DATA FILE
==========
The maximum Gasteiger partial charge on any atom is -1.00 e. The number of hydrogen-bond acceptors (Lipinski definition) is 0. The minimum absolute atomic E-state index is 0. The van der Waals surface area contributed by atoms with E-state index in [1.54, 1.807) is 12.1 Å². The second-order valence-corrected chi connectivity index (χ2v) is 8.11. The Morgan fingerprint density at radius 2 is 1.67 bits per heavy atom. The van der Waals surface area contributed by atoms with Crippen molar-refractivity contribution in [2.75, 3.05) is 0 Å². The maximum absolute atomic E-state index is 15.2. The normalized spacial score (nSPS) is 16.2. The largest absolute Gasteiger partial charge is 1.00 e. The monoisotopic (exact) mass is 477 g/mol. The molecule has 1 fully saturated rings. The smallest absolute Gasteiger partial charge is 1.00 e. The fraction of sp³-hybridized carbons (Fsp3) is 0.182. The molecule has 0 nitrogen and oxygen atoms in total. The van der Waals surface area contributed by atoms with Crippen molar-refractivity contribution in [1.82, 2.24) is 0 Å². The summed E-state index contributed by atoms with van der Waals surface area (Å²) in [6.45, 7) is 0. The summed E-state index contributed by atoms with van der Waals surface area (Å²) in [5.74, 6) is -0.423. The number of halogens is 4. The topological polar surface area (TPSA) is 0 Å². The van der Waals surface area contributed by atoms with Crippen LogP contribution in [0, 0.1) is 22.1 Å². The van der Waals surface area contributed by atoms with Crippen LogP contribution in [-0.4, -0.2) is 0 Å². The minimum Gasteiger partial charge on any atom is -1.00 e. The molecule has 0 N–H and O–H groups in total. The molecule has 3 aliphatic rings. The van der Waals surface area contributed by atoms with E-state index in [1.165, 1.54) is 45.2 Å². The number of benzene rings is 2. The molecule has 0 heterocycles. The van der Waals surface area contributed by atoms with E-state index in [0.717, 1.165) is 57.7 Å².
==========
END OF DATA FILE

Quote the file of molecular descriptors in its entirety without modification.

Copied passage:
The maximum Gasteiger partial charge on any atom is -1.00 e. The number of hydrogen-bond acceptors (Lipinski definition) is 0. The minimum absolute atomic E-state index is 0. The van der Waals surface area contributed by atoms with E-state index in [1.54, 1.807) is 12.1 Å². The second-order valence-corrected chi connectivity index (χ2v) is 8.11. The Morgan fingerprint density at radius 2 is 1.67 bits per heavy atom. The van der Waals surface area contributed by atoms with Crippen molar-refractivity contribution in [2.75, 3.05) is 0 Å². The maximum absolute atomic E-state index is 15.2. The normalized spacial score (nSPS) is 16.2. The largest absolute Gasteiger partial charge is 1.00 e. The monoisotopic (exact) mass is 477 g/mol. The molecule has 1 fully saturated rings. The smallest absolute Gasteiger partial charge is 1.00 e. The fraction of sp³-hybridized carbons (Fsp3) is 0.182. The molecule has 0 nitrogen and oxygen atoms in total. The van der Waals surface area contributed by atoms with Crippen molar-refractivity contribution in [1.82, 2.24) is 0 Å². The summed E-state index contributed by atoms with van der Waals surface area (Å²) in [6.45, 7) is 0. The summed E-state index contributed by atoms with van der Waals surface area (Å²) in [5.74, 6) is -0.423. The number of halogens is 4. The topological polar surface area (TPSA) is 0 Å². The van der Waals surface area contributed by atoms with Crippen LogP contribution in [0, 0.1) is 22.1 Å². The van der Waals surface area contributed by atoms with Crippen LogP contribution in [-0.4, -0.2) is 0 Å². The minimum Gasteiger partial charge on any atom is -1.00 e. The molecule has 0 N–H and O–H groups in total. The molecule has 3 aliphatic rings. The van der Waals surface area contributed by atoms with E-state index in [1.165, 1.54) is 45.2 Å². The number of benzene rings is 2. The molecule has 0 heterocycles. The van der Waals surface area contributed by atoms with E-state index in [0.717, 1.165) is 57.7 Å².